Ancient Greek mythology has always been in the imaginations of people throughout history – whether it be tales recounted during the Byzantine era, romanticisations during the Renaissance period or beamed all across the world since the 1950’s thanks to Hollywood movies. However, interest in Nordic mythology is relatively new thanks to the popularity of television series like Vikings and The Last Kingdom, and music bands like Wardruna.
What happens when we mix a Greek with Nordic mythological expressions? We get the talented singer Olga Maragoudaki from Drama in northeast Greece who uses the stage name Aethelwyne. Of course her music is not limited to just Viking-era inspired music, she also sings in Greek as you will see towards the end of the interview.
Speaking with Greek City Times, she explained that she uses the stage name Aethelwyne because of her love for the elves in the Lord of the Rings series and that Aethelwyne is the old Anglo-Saxon word for “friend of the elves.”
Her biggest project to date is with Damián Schneider of Munknörr. When asked what collaborating with him has been like, Aethelwyne said that it has been a “dream come true.”
“The inspiration behind the Munknörr project is many different things; the combination of Nordic and shamanic culture, elements of nature – mixed with raw and primitive, and sometimes more ethereal, vocals,” she said.
“I value this project more than anything, musically speaking, because it helped me a lot in shaping my identity as an artist and evolve as a singer. Last but not least, it is a major means of expression and artistic liberation for me. Due to the fact that the vocals are mainly raw and almost animalistic, I have encountered neither boundaries nor limitations to what I can vocally do.”
As part of her singing in Munknörr, she incorporates many sounds that are not usual for a Greek singer, such as grunts, throat singing and other sounds that you would not expect.
“I practice a lot to get these sounds out, but at the same time I felt that I already had them inside of me. My vocal coach, Melina Ruais, helped me to perfect those vocals. We had to go through them a few times before I recorded them, but now I feel that they come out naturally,” she said.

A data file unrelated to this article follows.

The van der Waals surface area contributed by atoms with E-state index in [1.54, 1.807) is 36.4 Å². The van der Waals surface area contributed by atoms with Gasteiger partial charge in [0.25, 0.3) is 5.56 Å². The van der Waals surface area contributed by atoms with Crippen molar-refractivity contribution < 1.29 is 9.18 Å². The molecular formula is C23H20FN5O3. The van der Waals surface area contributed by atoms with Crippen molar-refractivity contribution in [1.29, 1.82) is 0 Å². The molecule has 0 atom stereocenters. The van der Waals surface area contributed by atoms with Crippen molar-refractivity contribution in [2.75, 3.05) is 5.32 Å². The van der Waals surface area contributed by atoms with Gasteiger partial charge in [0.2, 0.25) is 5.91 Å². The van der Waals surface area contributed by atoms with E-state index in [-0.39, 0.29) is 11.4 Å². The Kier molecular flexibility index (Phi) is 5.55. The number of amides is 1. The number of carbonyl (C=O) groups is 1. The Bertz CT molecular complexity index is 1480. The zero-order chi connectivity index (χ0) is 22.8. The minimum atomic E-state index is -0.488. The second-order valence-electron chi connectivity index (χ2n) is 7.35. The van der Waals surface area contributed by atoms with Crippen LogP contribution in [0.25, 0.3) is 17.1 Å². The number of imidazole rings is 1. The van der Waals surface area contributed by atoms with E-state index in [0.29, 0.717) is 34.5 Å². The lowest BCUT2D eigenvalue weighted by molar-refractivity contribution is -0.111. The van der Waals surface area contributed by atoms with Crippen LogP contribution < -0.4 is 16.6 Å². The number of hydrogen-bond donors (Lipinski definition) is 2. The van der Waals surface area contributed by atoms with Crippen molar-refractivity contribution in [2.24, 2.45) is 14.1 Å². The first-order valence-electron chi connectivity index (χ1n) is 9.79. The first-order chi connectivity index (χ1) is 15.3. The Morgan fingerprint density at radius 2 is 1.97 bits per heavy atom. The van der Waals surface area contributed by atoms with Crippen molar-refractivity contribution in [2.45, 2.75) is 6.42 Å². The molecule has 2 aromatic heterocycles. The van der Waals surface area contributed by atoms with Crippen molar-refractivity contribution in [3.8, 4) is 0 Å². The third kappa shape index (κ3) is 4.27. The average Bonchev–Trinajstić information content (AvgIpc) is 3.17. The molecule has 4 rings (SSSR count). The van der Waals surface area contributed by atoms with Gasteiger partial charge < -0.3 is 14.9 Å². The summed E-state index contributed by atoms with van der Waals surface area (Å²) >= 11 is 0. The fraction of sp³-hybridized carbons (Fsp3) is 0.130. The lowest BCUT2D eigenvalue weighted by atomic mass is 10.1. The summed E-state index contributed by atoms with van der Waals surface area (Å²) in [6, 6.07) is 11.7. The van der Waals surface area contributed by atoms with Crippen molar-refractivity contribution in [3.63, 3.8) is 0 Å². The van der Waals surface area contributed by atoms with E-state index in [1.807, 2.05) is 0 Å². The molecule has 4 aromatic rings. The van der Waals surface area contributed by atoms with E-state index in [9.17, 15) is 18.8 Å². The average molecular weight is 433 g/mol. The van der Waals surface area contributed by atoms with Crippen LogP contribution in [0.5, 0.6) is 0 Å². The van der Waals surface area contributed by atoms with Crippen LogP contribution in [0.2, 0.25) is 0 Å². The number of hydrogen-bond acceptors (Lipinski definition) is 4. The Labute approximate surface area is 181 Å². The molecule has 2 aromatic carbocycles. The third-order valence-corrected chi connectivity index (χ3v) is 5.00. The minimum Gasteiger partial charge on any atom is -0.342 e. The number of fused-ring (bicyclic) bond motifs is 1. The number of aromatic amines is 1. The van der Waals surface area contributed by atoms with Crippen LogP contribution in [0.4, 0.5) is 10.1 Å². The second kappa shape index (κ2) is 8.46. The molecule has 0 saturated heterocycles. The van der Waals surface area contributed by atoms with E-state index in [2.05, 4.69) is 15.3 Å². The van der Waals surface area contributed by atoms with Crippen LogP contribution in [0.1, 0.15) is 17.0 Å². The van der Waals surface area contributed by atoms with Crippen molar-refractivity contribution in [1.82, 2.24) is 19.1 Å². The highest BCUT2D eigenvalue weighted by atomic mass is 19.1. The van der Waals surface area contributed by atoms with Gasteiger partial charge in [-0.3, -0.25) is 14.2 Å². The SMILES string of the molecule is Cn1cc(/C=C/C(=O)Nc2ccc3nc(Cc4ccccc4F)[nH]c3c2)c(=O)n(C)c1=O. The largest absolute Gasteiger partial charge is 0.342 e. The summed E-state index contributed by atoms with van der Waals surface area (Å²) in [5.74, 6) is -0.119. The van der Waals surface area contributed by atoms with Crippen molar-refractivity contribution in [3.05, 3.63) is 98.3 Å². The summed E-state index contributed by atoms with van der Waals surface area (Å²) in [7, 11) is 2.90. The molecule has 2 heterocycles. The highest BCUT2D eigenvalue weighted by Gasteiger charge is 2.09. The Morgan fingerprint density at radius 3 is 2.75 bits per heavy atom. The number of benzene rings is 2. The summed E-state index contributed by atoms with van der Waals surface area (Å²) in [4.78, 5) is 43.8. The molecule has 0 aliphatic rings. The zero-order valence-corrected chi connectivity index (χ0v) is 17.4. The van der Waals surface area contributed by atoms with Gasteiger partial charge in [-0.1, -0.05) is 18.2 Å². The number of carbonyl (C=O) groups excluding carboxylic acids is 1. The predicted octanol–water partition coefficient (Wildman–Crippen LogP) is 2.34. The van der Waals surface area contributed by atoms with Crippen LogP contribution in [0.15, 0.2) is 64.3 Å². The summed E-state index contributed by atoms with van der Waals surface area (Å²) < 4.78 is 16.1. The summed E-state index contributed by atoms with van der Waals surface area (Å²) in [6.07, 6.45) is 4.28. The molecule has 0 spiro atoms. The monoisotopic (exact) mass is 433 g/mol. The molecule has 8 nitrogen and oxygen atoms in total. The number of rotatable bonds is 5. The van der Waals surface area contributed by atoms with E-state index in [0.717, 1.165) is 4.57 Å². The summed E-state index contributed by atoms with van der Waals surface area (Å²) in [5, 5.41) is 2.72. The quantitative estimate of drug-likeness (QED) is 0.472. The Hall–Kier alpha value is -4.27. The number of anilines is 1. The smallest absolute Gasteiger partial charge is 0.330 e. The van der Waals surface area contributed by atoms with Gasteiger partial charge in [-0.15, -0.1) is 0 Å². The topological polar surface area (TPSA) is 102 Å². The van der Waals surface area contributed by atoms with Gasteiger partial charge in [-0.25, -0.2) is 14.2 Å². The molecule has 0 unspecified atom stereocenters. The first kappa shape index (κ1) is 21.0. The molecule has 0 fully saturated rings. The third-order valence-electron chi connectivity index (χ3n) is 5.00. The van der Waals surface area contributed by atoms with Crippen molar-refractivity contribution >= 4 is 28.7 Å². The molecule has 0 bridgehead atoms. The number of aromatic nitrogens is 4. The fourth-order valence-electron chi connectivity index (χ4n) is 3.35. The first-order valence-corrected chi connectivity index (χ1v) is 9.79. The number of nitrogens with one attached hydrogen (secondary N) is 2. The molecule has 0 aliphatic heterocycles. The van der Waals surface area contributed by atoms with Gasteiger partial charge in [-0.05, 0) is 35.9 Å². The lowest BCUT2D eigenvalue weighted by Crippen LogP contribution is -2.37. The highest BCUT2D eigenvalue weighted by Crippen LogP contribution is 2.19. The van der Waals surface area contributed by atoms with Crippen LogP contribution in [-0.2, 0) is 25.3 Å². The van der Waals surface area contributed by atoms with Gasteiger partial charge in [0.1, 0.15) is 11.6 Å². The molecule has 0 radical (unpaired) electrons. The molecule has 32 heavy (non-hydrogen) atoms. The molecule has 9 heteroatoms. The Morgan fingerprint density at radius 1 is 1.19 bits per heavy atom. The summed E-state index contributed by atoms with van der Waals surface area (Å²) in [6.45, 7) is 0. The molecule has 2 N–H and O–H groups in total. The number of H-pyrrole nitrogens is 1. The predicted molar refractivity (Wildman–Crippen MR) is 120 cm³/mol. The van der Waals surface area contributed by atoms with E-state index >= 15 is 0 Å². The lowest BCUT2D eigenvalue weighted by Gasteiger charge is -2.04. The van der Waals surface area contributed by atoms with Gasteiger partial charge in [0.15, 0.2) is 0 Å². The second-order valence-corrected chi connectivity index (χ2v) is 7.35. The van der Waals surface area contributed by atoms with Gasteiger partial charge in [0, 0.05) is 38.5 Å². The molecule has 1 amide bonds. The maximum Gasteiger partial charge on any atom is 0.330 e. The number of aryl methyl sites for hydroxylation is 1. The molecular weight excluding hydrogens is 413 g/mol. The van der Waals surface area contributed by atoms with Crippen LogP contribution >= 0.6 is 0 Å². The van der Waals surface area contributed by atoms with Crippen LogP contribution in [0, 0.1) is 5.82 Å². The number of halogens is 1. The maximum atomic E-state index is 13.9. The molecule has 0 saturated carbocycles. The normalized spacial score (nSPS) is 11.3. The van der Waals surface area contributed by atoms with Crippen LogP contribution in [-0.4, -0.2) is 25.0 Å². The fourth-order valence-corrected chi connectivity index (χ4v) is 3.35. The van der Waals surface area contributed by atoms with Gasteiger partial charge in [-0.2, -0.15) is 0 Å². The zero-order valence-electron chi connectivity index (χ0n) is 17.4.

In the song ‘Seiðr‘, Aethelwyn’s vocals do not appear until after halfway through the song. Although the song has a light feeling in the first half, with the introduction of her raw vocals with Nordic-style throat singing and grunts, the song takes a much more darker aesthetic. It must be heard to be believed!
The song ‘Nauthiz‘ sees a very repetitive and hypnotic loop drum beat with Aethelwyne’s vocals appearing throughout the song. Unlike in Seiðr, Aethelwyne does not grunt or throat sing in Nauthiz. Rather, she steals the show, particularly from 5:45 onward, with a powerful and hypnotic solo vocal performance that demonstrates the true and full spectrum of her vocal capabilities. Again, simply amazing!
It is clear that she has a strong interest in Nordic folk tradition, but what about Greek, especially since we can draw similarities between their two pre-Christian mythologies and heritage?
“I think all mythologies and cultures – to a certain extent of course – are more or less interconnected and have things in common. So basically the things that unite us as humans outweigh the ones that divide us in a sense,” she explained.
When asked by Greek City Times that despite doing Nordic-inspired music, whether she still feels a connection to her own Greek heritage, she said she feels a strong connection to it.
“I feel strongly connected with my ancestors and roots in a more spiritual way whenever I record for Munknörr and this does play a significant role, as I live by the slogan ‘do it with passion or not at all.’ If it wasn’t for this sense of belonging, I wouldn’t be able to properly function in a project like that,” she emphasised.
It is only natural to then inquire whether she would want to one day soon do Ancient Greek-inspired music.
“I would love that actually! I’d love to collaborate with the UK-based Greek band Daemonia Nymphe for that purpose. It’s definitely a dream of mine,” she said.
Aethelwyn’s latest solo work is a cover of Ήτανε Μια φορά (Once Upon A Time), originally by the legendary Cretan singer Nikos Xylouris. Greek City Times asked her what the inspiration of the song was.
“Oh, I’m so very glad you asked that! I always enjoy talking about my beautiful and supporting family. With that being said, my dad used to lull me to sleep with it, so it owns a very special place in my heart. I am deeply moved every time I listen to it or sing it,” Aethelwyn said.
Xylouris certainly has a certain place in her heart, but with the exception of Gianatou, Aethelwyn has not drawn much inspiration for her musical style from any other Greek artists.
“Don’t get me wrong, I don’t mean to sound snobbish. I will listen to Greek music every now and then, but I can’t say that I tend to draw inspiration from the Greek music scene that much. Xylouris was an impeccable singer who carried and preserved the flame of the Cretan spirit and I really wish there were more like him today,” she said.
What exactly does she mean by Cretan spirit though?
“Well, to be honest I’m more Thracian rather than Cretan in terms of percentages, despite my surname. I always listen to Cretan songs with joy, as they are really pleasant to hear, plus there’s this inner connection, as a part of me is Cretan of course, and I especially love the sound of the lyre. In my mind whenever I think of Crete, I think of Xylouris and subsequently of my family. His voice was so pure and unique, simply irreplaceable,” she explained to Greek City Times.